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Cory Booker and the “Celebrity” Charge

The evergreen electoral strategy in which an underdog candidate tries to turn his opponent’s greatest strength into a weakness is high risk and high reward. The reward is obvious enough, if successful. But the risk is that the effort will simply remind the public why they liked the candidate in the first place. Newark Mayor Cory Booker’s opponents in the Democratic Senate primary in New Jersey are ready to take that chance.

A super-PAC called the American Commitment Action Fund has released a tough ad echoing criticism Booker has heard before: his commitment to a national profile has come at the expense of the city he is supposed to be governing. But recent polling suggests the ad might end up reinforcing Booker’s appeal among Democratic primary voters. The ad itself, running nearly two minutes, casts Booker as an absentee mayor who consolidates power in his hands while weakening the city government around him:

 

           

As I wrote last year, one estimate found Booker spending one out of every five days out of state, and the line in the ad that to see Booker you’d have to turn on Meet the Press will surely resonate with some voters. And it’s understandable that his opponents would seek to turn Booker’s major advantage in a brief primary season–his national profile–into a weakness. But the latest Monmouth University poll of likely Democratic primary voters has some bad news for his rivals, Congressmen Frank Pallone and Rush Holt.

To say Booker is polling well would be an understatement. He gets 49 percent of the vote overall, and his nearest competitor is Pallone with 12 percent. And he may just be turning the tables on his opponents, neutralizing their natural advantages while retaining his own:

Among four factors offered in the poll, experience to get things done in Washington was most often named as the most important: 34 percent of primary voters said so. Second most important was being true to core Democratic values, at 22 percent.

Holt and Pallone are Washington veterans and have claimed to be the “true” Democratic progressives in the race. But among voters who labeled experience as the most important factor, Booker won 42 percent support, compared with 15 percent for Pallone, 10 percent for Holt, and 4 percent for Oliver.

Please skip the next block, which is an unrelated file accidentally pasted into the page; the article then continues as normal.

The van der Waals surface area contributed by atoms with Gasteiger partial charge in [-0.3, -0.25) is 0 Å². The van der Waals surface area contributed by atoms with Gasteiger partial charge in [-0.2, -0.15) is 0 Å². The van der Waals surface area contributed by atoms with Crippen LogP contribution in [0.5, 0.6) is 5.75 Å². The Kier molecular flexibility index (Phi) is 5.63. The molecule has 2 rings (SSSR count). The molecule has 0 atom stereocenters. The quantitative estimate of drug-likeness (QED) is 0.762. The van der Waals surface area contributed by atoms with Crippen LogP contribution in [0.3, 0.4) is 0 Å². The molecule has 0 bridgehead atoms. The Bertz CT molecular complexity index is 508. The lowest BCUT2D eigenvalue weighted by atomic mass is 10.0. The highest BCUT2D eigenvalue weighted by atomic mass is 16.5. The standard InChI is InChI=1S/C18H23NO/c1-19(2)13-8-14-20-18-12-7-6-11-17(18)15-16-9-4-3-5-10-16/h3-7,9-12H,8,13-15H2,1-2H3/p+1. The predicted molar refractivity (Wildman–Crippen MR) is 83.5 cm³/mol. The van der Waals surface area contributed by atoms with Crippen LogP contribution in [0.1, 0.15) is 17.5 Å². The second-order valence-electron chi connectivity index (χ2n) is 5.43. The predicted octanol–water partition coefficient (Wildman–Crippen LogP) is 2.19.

Last month, I mentioned the reason Booker would benefit from having Holt in the race. Pallone was already planning to run, having been Lautenberg’s preferred successor anyway. But the fact that Holt threw his hat in the ring only further solidified Booker’s advantage. Holt and Pallone represent adjacent House districts. As such, they will be competing for the same voter base. Yet the Monmouth poll makes clear that even without Holt in the race, Pallone couldn’t take those voters for granted:

Even in Central New Jersey, where Pallone and Holt have their political bases, Booker got 39 percent of the likely primary vote, compared with 19 percent for Pallone and 16 percent for Holt.

That prompted a note of incredulity from Monmouth’s polling director Patrick Murray: “Cory Booker’s lead appears to be impregnable. There is very little in the poll that shows a path for the other candidates to overtake him.” Murray then revealed why the super-PAC ad may redound to Booker’s benefit:

While Booker has often chafed at the “celebrity” label his opponents have tried to slap on him, his overwhelming name recognition is a key factor in his polling and fund-raising lead.

“At the end of the day, New Jersey Democrats would be satisfied with any of these candidates as their nominee for U.S. Senate. They are simply going for the one they feel they know best,” Murray said.

That about sums it up: N.J. Democrats really don’t see much difference between the candidates, but Booker is famous and popular. In addition, Booker’s national profile may convince some N.J. Democrats that his election could end up being a boon to the state’s influence in a way electing Pallone or Holt would not, since Booker would not suffer the anonymity common to freshman senators who don’t have the seniority (or immediate presidential aspirations) they would usually need to receive invitations to the Sunday morning talk shows.

The primary is three weeks away, and that is not much time to make up this ground. There is plenty of legitimate criticism of Booker’s use of social media to enable his reputation to reach heights nationally that it doesn’t locally. (Though it would certainly be unfair to claim that his Twitter activity is a complete waste of time; in the age of big government, there is something to be said for a responsive executive who is easy to contact and joyfully engages his constituents.) But polling shows that name recognition is the surest way to win a primary that voters see as mostly ideologically meaningless. Casting Booker as a celebrity is unlikely to deter those voters.


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